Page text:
Are We All Coders?

The topic of debate in Digital Humanities classes across the country is whether or not those studying the humanities ought to have experience and knowledge coding? (at least I think it is… I have a small study sample) There are both positives and negatives to a major requirement including coding experience. Within an open and progress-driven discussion, a leading takeaway in this debate ought to be:

“The focus of our work, however, is on an equally fundamental but domain-dependent dimension of the structure of text: content

Donahue, Evan. “A “Hello World” Apart (why humanities students should NOT learn to program).” HASTAC, 28 May 2010, Accessed 19 Jan. 2022

I have fallen on both sides of the line and for this article I found myself leaning towards the perspective that coding is not something of importance to humanities majors. Coding, being considered an implementation of a program through a coding language, is a primary task of a developer or designer in the many many sections of the computer sciences. As such, many hours of frustrated debugging and scanning through cryptic documentation are put into developing this skill and making it useful. Minimal understanding of it can be useful in understanding the introductory processes of coding, but only after two years of studying Computer Science did I find that coding had a very limited scope without the other larger concepts of computer science and computational thinking. Leaving coding to those who invest into coding as their passion and leaving the domain of thought to the humanists and clients will improve the innovations and capabilities of project. In order to improve collaborations between the client and a coding professional, both an understanding of computational theory and of domain-specific study are required between both parties.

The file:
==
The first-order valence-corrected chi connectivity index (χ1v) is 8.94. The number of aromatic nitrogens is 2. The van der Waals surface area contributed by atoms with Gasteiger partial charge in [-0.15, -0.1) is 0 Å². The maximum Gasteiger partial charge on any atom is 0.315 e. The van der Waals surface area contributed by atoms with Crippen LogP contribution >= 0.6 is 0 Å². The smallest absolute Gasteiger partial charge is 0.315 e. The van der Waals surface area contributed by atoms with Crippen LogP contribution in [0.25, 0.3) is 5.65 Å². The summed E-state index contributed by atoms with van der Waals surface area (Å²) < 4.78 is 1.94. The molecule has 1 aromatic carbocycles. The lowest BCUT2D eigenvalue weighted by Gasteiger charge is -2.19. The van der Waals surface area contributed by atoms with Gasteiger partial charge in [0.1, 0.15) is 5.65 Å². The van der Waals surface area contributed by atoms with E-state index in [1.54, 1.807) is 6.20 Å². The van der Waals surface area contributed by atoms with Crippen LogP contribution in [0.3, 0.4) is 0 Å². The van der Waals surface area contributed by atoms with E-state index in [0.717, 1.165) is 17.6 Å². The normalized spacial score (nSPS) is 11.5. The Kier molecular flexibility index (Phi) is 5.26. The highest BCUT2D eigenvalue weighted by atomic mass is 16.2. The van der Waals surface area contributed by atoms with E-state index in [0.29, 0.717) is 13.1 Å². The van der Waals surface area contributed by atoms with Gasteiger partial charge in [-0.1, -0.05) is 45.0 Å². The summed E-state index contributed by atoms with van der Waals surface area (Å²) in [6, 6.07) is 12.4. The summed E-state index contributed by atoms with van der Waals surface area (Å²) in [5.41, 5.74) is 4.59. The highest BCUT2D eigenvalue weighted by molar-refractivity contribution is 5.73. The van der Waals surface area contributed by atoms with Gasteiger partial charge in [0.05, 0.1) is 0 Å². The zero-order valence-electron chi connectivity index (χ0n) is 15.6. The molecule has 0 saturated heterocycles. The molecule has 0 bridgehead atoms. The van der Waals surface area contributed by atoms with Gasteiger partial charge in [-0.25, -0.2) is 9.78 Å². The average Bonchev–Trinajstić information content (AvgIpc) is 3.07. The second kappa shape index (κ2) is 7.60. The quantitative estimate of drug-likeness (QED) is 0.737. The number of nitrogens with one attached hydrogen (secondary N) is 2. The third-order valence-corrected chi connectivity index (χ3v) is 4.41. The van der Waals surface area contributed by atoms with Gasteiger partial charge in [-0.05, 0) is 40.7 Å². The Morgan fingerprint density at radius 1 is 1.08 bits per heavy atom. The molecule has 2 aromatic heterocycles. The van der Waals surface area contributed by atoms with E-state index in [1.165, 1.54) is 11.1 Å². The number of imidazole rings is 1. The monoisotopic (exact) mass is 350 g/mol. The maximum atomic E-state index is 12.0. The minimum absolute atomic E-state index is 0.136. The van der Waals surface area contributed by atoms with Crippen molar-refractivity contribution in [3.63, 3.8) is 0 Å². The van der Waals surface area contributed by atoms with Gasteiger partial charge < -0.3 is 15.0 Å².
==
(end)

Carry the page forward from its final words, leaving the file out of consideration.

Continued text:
A valuable meaning through which one might learn coding is coding tutorials. I have had many of them through CS courses; at job experiences; and when trying to learn how to do something for my own personal projects. Yet when given a tutorial on for a digital humanities class, I was surprised to see that my expertise was limited to the intermediate level of HTML/JS/CSS. I learned a lot from these tutorials at every level(Beginner, Intermediate and Advanced), but my favorite is a Javascript capability called AJAX that allows developers to render pages and information asynchronously instead of reloading an entire page. A simple implementation is below

var req = new XMLHttpRequest();
req.onload = function (event) { . . . };'get', 'some-file.txt', true);

I won’t spend time explaining what this is doing, but I have found use of this capability for a project that I am creating. I would like to create a container of tab and corresponding content and plan to use AJAX to load in things like a calendar, an information tab, or other useful content. Point being, this tutorial was very helpful in the implementation of a project for a client with a vision, but there is little to no need for a client to know how to create a tabs container, instead their knowledge of the calendar events and the information going on the info tab is much more useful and disperses the work necessary across both the client and developer.

Spooky Nuggets

Leave a Reply

Your email address will not be published. Required fields are marked *

This site uses Akismet to reduce spam. Learn how your comment data is processed.